Recommendation 7.3: The Census Bureau should publish distributions of characteristics and item imputation rates, for the 2010 census and the American Community Survey (when it includes group quarters residents), that distinguish household residents from the group quarters population (at least the institutionalized component). Such separation would make it easier for data users to compare census and ACS estimates with household surveys and would facilitate comparative assessments of data quality for these two populations by the Census Bureau and others.
RACE AND ETHNICITY MEASUREMENT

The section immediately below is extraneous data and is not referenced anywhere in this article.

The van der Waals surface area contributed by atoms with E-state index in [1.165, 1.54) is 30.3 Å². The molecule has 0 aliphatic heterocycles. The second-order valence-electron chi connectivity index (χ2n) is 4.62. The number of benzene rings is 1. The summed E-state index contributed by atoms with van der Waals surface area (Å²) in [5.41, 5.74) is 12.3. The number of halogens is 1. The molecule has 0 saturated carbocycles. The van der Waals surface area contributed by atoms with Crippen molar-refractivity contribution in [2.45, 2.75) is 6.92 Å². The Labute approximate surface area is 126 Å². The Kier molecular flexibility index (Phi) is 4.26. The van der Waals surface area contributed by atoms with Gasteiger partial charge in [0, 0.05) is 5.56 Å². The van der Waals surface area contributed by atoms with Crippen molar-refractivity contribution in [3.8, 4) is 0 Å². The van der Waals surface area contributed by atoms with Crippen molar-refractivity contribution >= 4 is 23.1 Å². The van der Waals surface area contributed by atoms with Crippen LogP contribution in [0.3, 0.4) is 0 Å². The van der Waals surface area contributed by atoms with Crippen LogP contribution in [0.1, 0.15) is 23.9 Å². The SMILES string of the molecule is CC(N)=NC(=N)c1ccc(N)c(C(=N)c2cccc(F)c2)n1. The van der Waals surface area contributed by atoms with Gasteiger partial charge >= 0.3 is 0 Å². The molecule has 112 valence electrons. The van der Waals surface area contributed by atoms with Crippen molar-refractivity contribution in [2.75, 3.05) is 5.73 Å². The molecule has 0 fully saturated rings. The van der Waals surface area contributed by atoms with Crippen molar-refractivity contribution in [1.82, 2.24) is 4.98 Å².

Finding 8.1: People who marked more than one race category in the 2000 census (the first to allow this reporting option) accounted for over 2 percent of the total population and as much as 8 percent of children ages 0 to 4, suggesting that the multirace population will grow in numbers. Nearly one-third of multirace respondents were of Hispanic origin, as were 97 percent of people checking only “some other race.” Together, multirace and some other race Hispanic respondents accounted for about one-half of all Hispanics, indicating the ambiguities confronting measurement of race for the Hispanic group. Consistency of reporting of Hispanic origin (as measured by responses of E-sample households compared with matching P-sample households) was very high (98 percent); consistency of race reporting was also high for non-Hispanic whites, blacks, and Asians, but quite low for multirace respondents, and only moderately high for other groups. Both missing data rates and distributions for eth-